When Kun became aware of Romanian preparations for an offensive, he fortified mountain passes in the territory controlled by the Hungarian Army. Then, on the night of 15–16 April, the Hungarians launched a preemptive attack.
When Kun declined the terms of the Vix note, Romania acted to enforce the new railway demarcation line. Romania planned to take an offensive action on 16 April 1919. The north battalion was to take Nagykároly and Nagyvárad. This would separate the elite Hungarian Székely division from the rest of the Hungarian army. The north battalion would then outflank the Hungarian Army. Simultaneously, the south battalion would advance to Máriaradna and Belényes.
On 20 April they took Nagyvárad (Oradea) and Nagyszalonta (Salonta). Rather than following the instructions of the Vix note, the Romanian army pressed on for the Tisza River, an easily defended natural military obstacle.
The Hungarians retreated to Szolnok and from there across the Tisza River. They established two concentric defense lines extending from the Tisza River around Szolnok. Between 29 April and 1 May, the Romanian Army broke through these lines.
On 30 April, French Foreign Minister Stéphen Pichon summoned Ion I.C. Brătianu, the Romanian representative to the Paris Peace Conference. Romania was told to cease its advance at the Tisza River and retreat to the first demarcation line imposed by the Allied council. Brătianu promised that Romanian troops would not cross the Tisza River.
On 2 May, Hungary sued for peace via a request delivered by his representative, Lieutenant Colonel Henrik Werth. Kun was prepared to recognize all of Romania's territorial demands; requested the cessation of hostilities; and asked for ongoing control of Hungarian internal affairs.
Wong was working at Hollywood's Ville de Paris department store when Metro Pictures needed 300 female extras to appear in Alla Nazimova's film The Red Lantern (1919). Without her father's knowledge, a friend of his with movie connections helped her land an uncredited role as an extra carrying a lantern.
The National Conference on Lynching took place in Carnegie Hall, New York City, May 5–6, 1919. The goal of the conference was to pressure Congress to pass the Dyer Anti-Lynching Bill. It was a project of the new NAACP, which in April released a report, Thirty Years of Lynching in the United States, 1889-1918.
The Charleston riot resulted in the injury of 5 white and 18 black men, along with the death of 3 others: Isaac Doctor, William Brown, and James Talbot, all black. Following the riot, the city of Charleston, South Carolina imposed martial law. A Naval investigation found that four U.S. sailors and one civilian—all white men—initiated the riot.
Under the command of Vladimir Antonov-Ovseyenko, Bolshevik Soviet Russian troops gathered along the Dniester River in preparation for a large attack on Bessarabia on 10 May.
At 1:00 AM on the morning of May 24, 1919, two white men, John Dowdy and Levi Evans went into the black section of Milan. They first tried to get into the home of Emma McCollers who had two young daughters. When the family refused to open the door Dowdy fired his gun. This caused the girls to flee to another house, the home of widow Emma Tisber. The two men followed and invaded the Tisber home and attempted to assault two young black girls. When the two girls attempted to hide under the porch, Dowdy and Evans began ripping up the floor to get to them. Washington, a black man, attempted to defend the girls and get the men to leave. Dowdy fired at Washington and after a struggle, Washington, who was 72 years old, shot and killed Dowdy. Washington went uptown and woke up the chief of police, Mr. Stuckey, who sent Washington to the McCrae jail at 2:00 AM May 24, 1919. There he stayed in jail until the 25th, at 12:00 PM, when a crowd of white men, led by a Baptist minister, removed Washington from the jail. To possibly hide their crimes all black residents of Milan were rounded up and ordered out of the town on the night of May 25th. At 2:00 AM on May 26th the lynch mob hung him from a post and shot him repeatedly until his body fell in pieces from the post. White residents rioted in the city, damaging and burning many black homes. They threatened black citizens, lest they dare to speak out about the events in public.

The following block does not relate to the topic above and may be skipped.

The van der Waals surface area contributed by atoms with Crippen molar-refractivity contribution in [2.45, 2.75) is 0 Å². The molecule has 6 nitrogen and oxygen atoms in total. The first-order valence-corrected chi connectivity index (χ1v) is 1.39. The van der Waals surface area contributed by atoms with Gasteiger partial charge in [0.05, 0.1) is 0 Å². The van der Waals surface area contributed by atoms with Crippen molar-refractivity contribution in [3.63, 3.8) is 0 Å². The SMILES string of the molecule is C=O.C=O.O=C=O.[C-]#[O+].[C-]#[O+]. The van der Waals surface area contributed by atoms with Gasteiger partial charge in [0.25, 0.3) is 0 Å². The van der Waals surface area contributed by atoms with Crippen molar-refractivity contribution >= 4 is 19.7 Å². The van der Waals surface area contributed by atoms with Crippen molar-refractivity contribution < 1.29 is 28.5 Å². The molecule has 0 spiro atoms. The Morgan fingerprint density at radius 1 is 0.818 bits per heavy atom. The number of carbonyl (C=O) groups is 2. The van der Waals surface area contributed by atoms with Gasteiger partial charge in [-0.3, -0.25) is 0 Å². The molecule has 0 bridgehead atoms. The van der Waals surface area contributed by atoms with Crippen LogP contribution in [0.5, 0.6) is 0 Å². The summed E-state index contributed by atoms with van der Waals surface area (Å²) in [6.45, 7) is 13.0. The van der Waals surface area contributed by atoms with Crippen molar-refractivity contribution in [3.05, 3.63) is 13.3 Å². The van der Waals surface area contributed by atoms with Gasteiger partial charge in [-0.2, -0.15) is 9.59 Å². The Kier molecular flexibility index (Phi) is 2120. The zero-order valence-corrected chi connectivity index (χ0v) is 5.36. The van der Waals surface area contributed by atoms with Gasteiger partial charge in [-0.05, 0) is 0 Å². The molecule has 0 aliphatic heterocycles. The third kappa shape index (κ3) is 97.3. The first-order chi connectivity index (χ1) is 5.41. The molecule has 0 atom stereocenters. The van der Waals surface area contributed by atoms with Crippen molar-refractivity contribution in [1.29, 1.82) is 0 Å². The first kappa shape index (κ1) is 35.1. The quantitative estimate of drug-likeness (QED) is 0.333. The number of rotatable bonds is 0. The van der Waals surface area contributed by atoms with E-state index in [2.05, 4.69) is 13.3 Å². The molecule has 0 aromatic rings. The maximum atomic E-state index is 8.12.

On May 30, 1919, about 20 sailors and soldiers were arrested by police officers, marines, and firemen. The Greeneville Daily Sun reported that the trouble began when "negro sailors" entered the Coast Guard Academy in New London and attacked white sailors. On June 29, 1919, another riot erupted which required the Marines to restore order.
On 3 June, Romania was forced into further retreat but extended its line of defence along the Tisza River and reinforced its position with the 8th Division, which had been moving forward from Bukovina since 22 May.
John Hartfield left his home in Ellisville seeking a better life in East St. Louis. In 1919, he traveled back to Ellisville to visit his white girlfriend, Ruth Meeks, taking a job as a hotel porter in Laurel. When the relationship became known to some white men, they determined to kill Hartfield. They accused Hartfield of raping Meeks, who they claimed was 18, although she was actually in her mid-twenties. Hartfield managed to elude them for a while, but they pursued him for several weeks. Sheriff Allen Boutwell in Laurel raised donations to fund a hunting party with bloodhounds at the request of Sheriff Harbison. He was finally apprehended attempting to board a train on June 24, and was turned over to Sheriff Harbison, who placed him in the charge of a deputy and left town. The deputy immediately released him to a mob. Hartfield had been wounded, so a white doctor, A. J. Carter, treated his wounds to keep him alive long enough to be murdered. At 5:00 PM on June 26, 1919, a large cheering crowd assembled to watch the premeditated murder of John Hartfield.